I have to hand it to Starbucks, they do train their employees properly, by food retail standards. 24 hours for every employee, before they can call themselves a "barista". This term is slightly deceiving, as Starbucks does not get third party certification for it's baristas. There is a body that does this, known as the Specialty Coffee Association of America. The SCAA has three certifications: Barista, Senior Barista, and Master Barista. A Starbucks "barista" would qualify for...ummm...none of these.

Why? Well for starters, as a real barista, you would have to understand grind adjustments, water temperature and quality, draw speed, tamping, and a host of other things before you could even draw a shot of espresso. Starbucks skips this step, and allows the "barista" to push the button on an automatic espresso machine. Sure, they have the finest automatic espresso machines available, and most American consumers cannot discriminate against the taste of the shot, simply because of the way the drinks are served. In other countries, where the shot often comes in a shot glass, or an extra-small cup(known as a demitasse), the consumer can actually see the crema, and taste the shot straight-up. If you gave these people a shot of Starbucks espresso, they would probably throw it in your face. You would deserve it.

How can Starbucks get away with serving such average coffee, and sell it at such outrageous prices? Milk. In case you didn't know, milk is a substance that smooths out and dampens taste. It is recommended that people drink milk after eating hot peppers, or any other strong, offensive substance. Starbucks pours it over their semi-awful shots. This would be an okay solution, if half the time, the "barista" didn't oversteam my milk and turn it sour. Do you know why offer whipped cream on their lattes? Well, people like it, for one. The other reason is that Starbucks employees seem to have a problem with the concept of foam. Seriously, they give you the foam that the home barista can make on their first try. You know, because you've probably had that thin, watery looking stuff that looks like a baby just burped on top of your coffee.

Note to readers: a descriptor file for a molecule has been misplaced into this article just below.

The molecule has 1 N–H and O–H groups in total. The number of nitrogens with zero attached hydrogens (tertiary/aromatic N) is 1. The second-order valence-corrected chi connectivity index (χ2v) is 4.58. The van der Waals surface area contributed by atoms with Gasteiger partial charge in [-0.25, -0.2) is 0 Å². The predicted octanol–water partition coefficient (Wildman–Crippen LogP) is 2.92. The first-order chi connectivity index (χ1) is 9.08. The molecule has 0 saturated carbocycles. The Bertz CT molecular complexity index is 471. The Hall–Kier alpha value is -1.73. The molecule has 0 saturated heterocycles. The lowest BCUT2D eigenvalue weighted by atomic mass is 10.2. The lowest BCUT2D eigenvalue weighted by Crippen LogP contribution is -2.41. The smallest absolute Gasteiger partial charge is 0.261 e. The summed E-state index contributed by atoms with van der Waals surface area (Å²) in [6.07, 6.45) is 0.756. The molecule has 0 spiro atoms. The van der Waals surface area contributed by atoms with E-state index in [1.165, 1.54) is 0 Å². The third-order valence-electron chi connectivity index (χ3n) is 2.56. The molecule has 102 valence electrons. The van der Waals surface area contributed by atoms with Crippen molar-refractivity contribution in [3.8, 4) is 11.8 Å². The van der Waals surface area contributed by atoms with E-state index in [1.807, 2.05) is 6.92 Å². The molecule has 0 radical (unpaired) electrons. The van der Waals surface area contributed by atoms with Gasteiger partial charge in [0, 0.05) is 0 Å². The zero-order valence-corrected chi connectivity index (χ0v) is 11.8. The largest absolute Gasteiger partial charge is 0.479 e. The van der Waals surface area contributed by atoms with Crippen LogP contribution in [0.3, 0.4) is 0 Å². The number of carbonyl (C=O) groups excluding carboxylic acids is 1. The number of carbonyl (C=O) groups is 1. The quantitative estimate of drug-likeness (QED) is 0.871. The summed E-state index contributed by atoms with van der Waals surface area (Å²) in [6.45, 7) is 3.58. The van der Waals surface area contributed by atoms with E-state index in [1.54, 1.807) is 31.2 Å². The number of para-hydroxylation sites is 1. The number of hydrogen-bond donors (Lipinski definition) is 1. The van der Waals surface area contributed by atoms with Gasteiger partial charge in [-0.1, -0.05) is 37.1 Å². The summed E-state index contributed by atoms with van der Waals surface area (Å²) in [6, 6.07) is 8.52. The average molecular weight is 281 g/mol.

Do you think I am just being bitter? Folks, I would love to go to Starbucks. They're in my grocery store, the local Target, and countless other retail locations throughout my city. I'll still go to them when it gets hot and I need a Frappuccino. It's an often imitated, but never replicated, original drink. That is the main problem: Starbucks sells coffee drinks, a variation on the theme, not the real thing. They have become the parody that is the gas station capuccino. They are ubiquitous, mediocre, and have lost the excitement and support of people who love coffee, as I do. For that, they will pay. The problem will only become bigger as they expand, for expand, they most definitely will. I am not anti-corporate, anti-expansion, or even anti-shareholder pandering. I just think that if you market yourself as a great coffee company, then you should have to live up to the hype.

Until they decide to start delivering what they promise, I'll continue to brew it myself, or worse, go without.

Who am I kidding? I'll have a Tall, Sugar-Free, Cinnamon Dolce Latte,over ice, please. At least they won't be able to scald my milk.
About the Author
Kurt Hartman loves his coffee. He loves the coffee that he buys from the folks over at Coffee Fool. (They have no idea that he is linking to them.) His day job is an analyst for a company that sells mobile crane tires . Who does that, right? Kurt does.